In case you haven’t been on Instagram lately, we are deep in festival season. This past weekend found me at Lollapalooza in Chicago, Illinois and in just a few days I’ll be road-tripping to Outside Lands in San Francisco with the Uproxx Music crew. Having this in the back of my mind all weekend while I hiked across Grant Park for the millionth time made me think of how starkly different all the festivals I’ve covered this summer have been. I jumped into the festival circuit media beat last year when complaining about the homogenization of music festivals was still sexy. And while there were definitely some overlaps when it came to the line-up — The fifteen minutes Lorde was on stage marked my third time seeing her this summer — Lollapalooza is very much its own festival.
To break down this festival experience I present to you the Frankie Festival Report Card. It’s the result of four days on little to no sleep, an undetermined amount of Red Bull and a newfound infatuation with the city of Chicago. I was able to weave in and out of GA and VIP so my grades are based off of those experiences. I didn’t touch Platinum, but at $4,200 for the weekend I’m assuming they all had an A+ time.
BATHROOMS — A+
The bathrooms are inarguably the most important part of any festival or life experience in general. Lollapalooza has bathrooms figured out: VIPs can relieve themselves in immaculate, flushable air-conditioned trailers. Those chilling in General Admission have access to standard port-a-potties which stay clean and well stocked throughout the weekend. These feature a modern design that has openings at the top and bottom, making them similar to a standard bathroom stall. That may sound awkward, but at least you’re not trapped inside a hot box with all those… smells. Also, Lolla strategically placed rows of bathrooms throughout the festival grounds to avoid congestion and make it easy for you to get in, do your business, and get back to enjoying the music without having to miss more than a few moments of 21 Savage’s set.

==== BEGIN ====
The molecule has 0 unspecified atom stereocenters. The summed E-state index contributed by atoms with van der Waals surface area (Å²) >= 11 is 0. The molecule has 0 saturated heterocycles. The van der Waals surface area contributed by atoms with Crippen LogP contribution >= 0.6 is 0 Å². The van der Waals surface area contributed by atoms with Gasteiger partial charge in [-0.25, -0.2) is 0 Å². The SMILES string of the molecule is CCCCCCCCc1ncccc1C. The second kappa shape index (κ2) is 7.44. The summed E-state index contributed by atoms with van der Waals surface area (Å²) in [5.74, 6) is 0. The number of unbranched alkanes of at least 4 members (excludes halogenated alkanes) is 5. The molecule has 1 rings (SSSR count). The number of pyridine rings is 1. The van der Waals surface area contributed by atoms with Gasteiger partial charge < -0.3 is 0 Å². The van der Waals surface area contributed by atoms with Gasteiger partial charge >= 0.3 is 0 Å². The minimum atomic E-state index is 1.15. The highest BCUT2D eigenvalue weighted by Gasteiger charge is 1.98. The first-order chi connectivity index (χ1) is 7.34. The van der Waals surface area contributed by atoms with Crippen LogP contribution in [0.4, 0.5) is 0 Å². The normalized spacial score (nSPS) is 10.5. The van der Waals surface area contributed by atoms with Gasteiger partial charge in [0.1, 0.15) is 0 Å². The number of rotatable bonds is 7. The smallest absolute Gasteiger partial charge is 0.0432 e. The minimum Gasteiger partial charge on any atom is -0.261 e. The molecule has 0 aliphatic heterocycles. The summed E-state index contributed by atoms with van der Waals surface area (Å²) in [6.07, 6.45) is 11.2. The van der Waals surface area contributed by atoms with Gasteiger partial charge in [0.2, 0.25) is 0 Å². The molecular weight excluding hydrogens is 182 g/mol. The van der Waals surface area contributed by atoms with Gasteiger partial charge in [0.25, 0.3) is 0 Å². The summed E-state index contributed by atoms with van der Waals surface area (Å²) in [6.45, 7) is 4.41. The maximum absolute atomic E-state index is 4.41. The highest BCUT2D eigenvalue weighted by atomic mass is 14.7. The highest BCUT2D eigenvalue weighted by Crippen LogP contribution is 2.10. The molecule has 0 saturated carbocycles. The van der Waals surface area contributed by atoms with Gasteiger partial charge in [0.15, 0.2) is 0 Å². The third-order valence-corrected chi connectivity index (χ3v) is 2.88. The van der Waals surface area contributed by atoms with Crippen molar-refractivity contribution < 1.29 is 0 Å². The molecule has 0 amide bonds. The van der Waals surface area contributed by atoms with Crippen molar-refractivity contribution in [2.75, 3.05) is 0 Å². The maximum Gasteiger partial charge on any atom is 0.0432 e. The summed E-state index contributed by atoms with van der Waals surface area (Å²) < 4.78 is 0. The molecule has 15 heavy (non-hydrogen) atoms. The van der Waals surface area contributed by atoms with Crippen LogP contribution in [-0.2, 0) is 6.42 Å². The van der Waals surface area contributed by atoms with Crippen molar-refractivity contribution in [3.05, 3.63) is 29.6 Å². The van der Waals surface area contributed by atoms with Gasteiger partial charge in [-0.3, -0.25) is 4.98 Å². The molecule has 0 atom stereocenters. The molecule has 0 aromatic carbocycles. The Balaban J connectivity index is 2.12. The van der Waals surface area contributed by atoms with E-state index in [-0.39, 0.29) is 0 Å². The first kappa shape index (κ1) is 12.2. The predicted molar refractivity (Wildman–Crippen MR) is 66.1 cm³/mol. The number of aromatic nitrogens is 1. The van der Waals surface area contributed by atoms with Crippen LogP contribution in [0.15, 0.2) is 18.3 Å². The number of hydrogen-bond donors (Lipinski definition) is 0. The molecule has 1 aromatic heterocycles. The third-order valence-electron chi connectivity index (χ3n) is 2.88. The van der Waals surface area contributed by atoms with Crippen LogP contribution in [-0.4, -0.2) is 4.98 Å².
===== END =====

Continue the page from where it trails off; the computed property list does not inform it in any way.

Honestly the only reason I’m not giving the bathroom situation an A++ here is because they were pumping out the bathrooms behind me during Chance The Rapper and the smell-o-vision was not on point, if you know what I’m saying.
LOCATION — B+
Producing a city festival is a tall order, and in my opinion even New York City still hasn’t fully figured it out. Chicago did a great job, though. Its thriving music scene provided great venues for after shows (like the one Foo Fighters played at the legendary Metro Club) and Grant Park gave festival-goers a beautiful 360 degree view of the city to serve as an instagrammable backdrop. Depending on which stage you were at, you may have also caught some gorgeous peeks of Lake Michigan.
Chicago’s a driving city, so Lollapalooza offered discounted rates for the Millennium Park garages. Lyft and Uber also offered discounts throughout the weekend. CTA, Metra and Pace (Chicago’s public transportation) were also an option, though I can’t speak to their expediency. I can say, though, that Lolla did a great job of shutting down Michigan avenue at the end of the night to get everyone out quickly; Yes, even the first night, when we had to be evacuated due to weather.
FESTIVAL GROUNDS — B
Lollapalooza spans one mile end to end, which means festival-goers had to jog the 2,435 steps from The Killers on the Grant Park stage to Blink-182 on the Bud Light stage if they had any hopes of catching both sets. I don’t think that large festival grounds are necessarily a bad thing, especially considering the roughly 100,000 people who attended Lolla each day, but that amount of walking definitely has an impact on your festival experience (also on your knees and feet).
VIP ticket holders had access to the Fest Express which took from one end of the festival to the other (or whichever stage in between you wished to be dropped at) via golf cart. The VIP tickets may be pricey, but being driven from stage to stage helps make the most of your time and was also just really really fun.